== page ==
Counter point- Going the proverbial extra mile

Susan Hansen presents a counterpoint argument to Tom Stafford's February article
Going the proverbial extra mile In the February issue Tom Stafford examined an accusation often levelled at psychology. Susan Hansen thinks we need to take another look at what ‘common sense’ actually means in practical terms.

Going the proverbial extra mile

In the February issue Tom Stafford examined an accusation often levelled at psychology. Susan Hansen thinks we need to take another look at what ‘common sense’ actually means in practical terms.

As Stafford pointed out in the February issue, most modern psychologists are familiar with the accusation that psychology is just ‘common sense, dressed up with big words to confuse people’. However, we may not be quite so aware of the history and rhetorical force of this pernicious accusation within our discipline. Indeed, a brief review of the literature reveals that common sense has long occupied a rather uneasy position in psychology. Although dismissed in no uncertain terms as ‘science of nothing’ by B.F. Skinner (1978), and cited as evidence of the ‘limited’ logic of the layperson (e.g. Kelley, 1992), common sense is also often summoned as a warrant for further empirical enquiry (e.g. Heider, 1958); described as a ‘valuable but potentially dangerous resource’ for psychologists (Fletcher, 1984); and as a rich resource for old and new psychological theories (e.g. Carr, 2003). In fact, many of the early proponents of what have become foundational psychological theories held ‘common sense’ to contain, in Heider’s (1958, p.6) words, ‘fruitful concepts and hunches for hypotheses [that] lie dormant and unformulated in what we know intuitively’.Psychology’s uneasy relationship with ‘common sense’ is also in evidence in the opening pages of many textbooks. In their Introducing Social Psychology, Tajfel and Fraser (1978, p.21–23) ask whether social psychology can ‘only restate what we know already by making more explicit the knowledge and accumulated experience shown in our daily social behaviour’.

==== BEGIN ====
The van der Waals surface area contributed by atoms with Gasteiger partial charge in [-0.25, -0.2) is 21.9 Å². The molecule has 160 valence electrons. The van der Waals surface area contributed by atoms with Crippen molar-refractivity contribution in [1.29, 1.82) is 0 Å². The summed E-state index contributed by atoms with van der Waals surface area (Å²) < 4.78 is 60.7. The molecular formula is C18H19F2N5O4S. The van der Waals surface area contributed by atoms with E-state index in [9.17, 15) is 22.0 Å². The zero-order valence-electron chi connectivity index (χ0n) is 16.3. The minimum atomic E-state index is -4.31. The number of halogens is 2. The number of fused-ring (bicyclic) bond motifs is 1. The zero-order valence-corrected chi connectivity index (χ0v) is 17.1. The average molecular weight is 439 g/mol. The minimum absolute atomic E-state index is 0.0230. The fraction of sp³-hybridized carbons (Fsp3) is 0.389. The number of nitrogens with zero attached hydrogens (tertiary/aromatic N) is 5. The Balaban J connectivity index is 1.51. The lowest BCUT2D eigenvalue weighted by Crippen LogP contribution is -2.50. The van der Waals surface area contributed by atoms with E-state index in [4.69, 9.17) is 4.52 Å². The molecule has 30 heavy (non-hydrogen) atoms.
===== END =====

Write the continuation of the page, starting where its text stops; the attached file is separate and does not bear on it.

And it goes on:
Aronson (1991, p.59) has also conceded that ‘often the results of scientific research are identical with what most people “know” to be true’, and that ‘conventional wisdom is often based upon shrewd observation that has stood the test of time’. He concedes that his readers may find themselves thinking, ‘That’s obvious – why did they spend time and money to find that out?’
As with Stafford, Aronson’s suggested first line of defence points to the persuasive force of counterintuitive discoveries, in that ‘many of the things we “know” to be true turn out to be false when carefully investigated’. He also introduces a range of biases in social cognition, much as Stafford suggests the use of the illusion of explanatory depth against charges of obviousness. Aronson offers the ‘hindsight effect’ (e.g. Fischoff, 1975), which refers to ‘our tendency to overestimate our powers of prediction, once we know the outcome of a given event’; and the confirmation bias (e.g. Dardenne & Leyens, 1995) which refers to our tendency to preserve that which is already established, to maintain our pre-existing knowledge, beliefs, attitudes and hypotheses. Such explanations are neat in that they serve not only to justify the study of the obvious, but also to introduce key (social) psychological ideas.
It is also of note that accusations of obviousness are not restricted to psychology. According to Harvey Sacks,
a somewhat defensive position about the layperson’s claims to already know what we’re talking about has long been instrumental to the formative efforts of many new fields of scientific enquiry: